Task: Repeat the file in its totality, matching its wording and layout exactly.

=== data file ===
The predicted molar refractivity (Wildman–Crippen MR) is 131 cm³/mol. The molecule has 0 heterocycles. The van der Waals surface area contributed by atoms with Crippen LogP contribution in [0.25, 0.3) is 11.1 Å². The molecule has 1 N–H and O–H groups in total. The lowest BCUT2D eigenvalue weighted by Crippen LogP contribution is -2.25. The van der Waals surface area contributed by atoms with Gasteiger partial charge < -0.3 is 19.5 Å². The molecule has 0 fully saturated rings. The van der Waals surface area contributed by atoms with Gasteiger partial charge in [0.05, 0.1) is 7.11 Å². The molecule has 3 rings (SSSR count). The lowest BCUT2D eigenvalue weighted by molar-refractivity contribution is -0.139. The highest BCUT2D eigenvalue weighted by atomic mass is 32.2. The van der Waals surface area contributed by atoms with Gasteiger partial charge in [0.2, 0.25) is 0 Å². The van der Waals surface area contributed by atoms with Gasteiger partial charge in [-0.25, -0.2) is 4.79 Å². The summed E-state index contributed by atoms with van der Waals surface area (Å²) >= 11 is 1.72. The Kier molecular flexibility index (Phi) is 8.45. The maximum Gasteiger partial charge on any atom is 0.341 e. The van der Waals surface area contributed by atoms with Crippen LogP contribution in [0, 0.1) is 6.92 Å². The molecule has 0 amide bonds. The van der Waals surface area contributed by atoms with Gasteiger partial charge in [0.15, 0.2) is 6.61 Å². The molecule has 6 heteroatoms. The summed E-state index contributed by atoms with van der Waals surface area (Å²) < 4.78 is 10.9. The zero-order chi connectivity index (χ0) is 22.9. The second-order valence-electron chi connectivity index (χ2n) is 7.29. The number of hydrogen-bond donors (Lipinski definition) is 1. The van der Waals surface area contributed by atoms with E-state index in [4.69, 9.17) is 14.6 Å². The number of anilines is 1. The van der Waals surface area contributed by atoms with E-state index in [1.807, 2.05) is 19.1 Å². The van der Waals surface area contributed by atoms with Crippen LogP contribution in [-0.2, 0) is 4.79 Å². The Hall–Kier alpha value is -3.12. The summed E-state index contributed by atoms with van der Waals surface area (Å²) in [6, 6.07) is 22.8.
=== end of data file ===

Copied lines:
The predicted molar refractivity (Wildman–Crippen MR) is 131 cm³/mol. The molecule has 0 heterocycles. The van der Waals surface area contributed by atoms with Crippen LogP contribution in [0.25, 0.3) is 11.1 Å². The molecule has 1 N–H and O–H groups in total. The lowest BCUT2D eigenvalue weighted by Crippen LogP contribution is -2.25. The van der Waals surface area contributed by atoms with Gasteiger partial charge < -0.3 is 19.5 Å². The molecule has 0 fully saturated rings. The van der Waals surface area contributed by atoms with Gasteiger partial charge in [0.05, 0.1) is 7.11 Å². The molecule has 3 rings (SSSR count). The lowest BCUT2D eigenvalue weighted by molar-refractivity contribution is -0.139. The highest BCUT2D eigenvalue weighted by atomic mass is 32.2. The van der Waals surface area contributed by atoms with Gasteiger partial charge in [0.2, 0.25) is 0 Å². The van der Waals surface area contributed by atoms with Gasteiger partial charge in [-0.25, -0.2) is 4.79 Å². The summed E-state index contributed by atoms with van der Waals surface area (Å²) >= 11 is 1.72. The Kier molecular flexibility index (Phi) is 8.45. The maximum Gasteiger partial charge on any atom is 0.341 e. The van der Waals surface area contributed by atoms with Crippen LogP contribution in [0, 0.1) is 6.92 Å². The molecule has 0 amide bonds. The van der Waals surface area contributed by atoms with Gasteiger partial charge in [0.15, 0.2) is 6.61 Å². The molecule has 6 heteroatoms. The summed E-state index contributed by atoms with van der Waals surface area (Å²) < 4.78 is 10.9. The zero-order chi connectivity index (χ0) is 22.9. The second-order valence-electron chi connectivity index (χ2n) is 7.29. The number of hydrogen-bond donors (Lipinski definition) is 1. The van der Waals surface area contributed by atoms with E-state index in [4.69, 9.17) is 14.6 Å². The number of anilines is 1. The van der Waals surface area contributed by atoms with E-state index in [1.807, 2.05) is 19.1 Å². The van der Waals surface area contributed by atoms with Crippen LogP contribution in [-0.2, 0) is 4.79 Å². The Hall–Kier alpha value is -3.12. The summed E-state index contributed by atoms with van der Waals surface area (Å²) in [6, 6.07) is 22.8.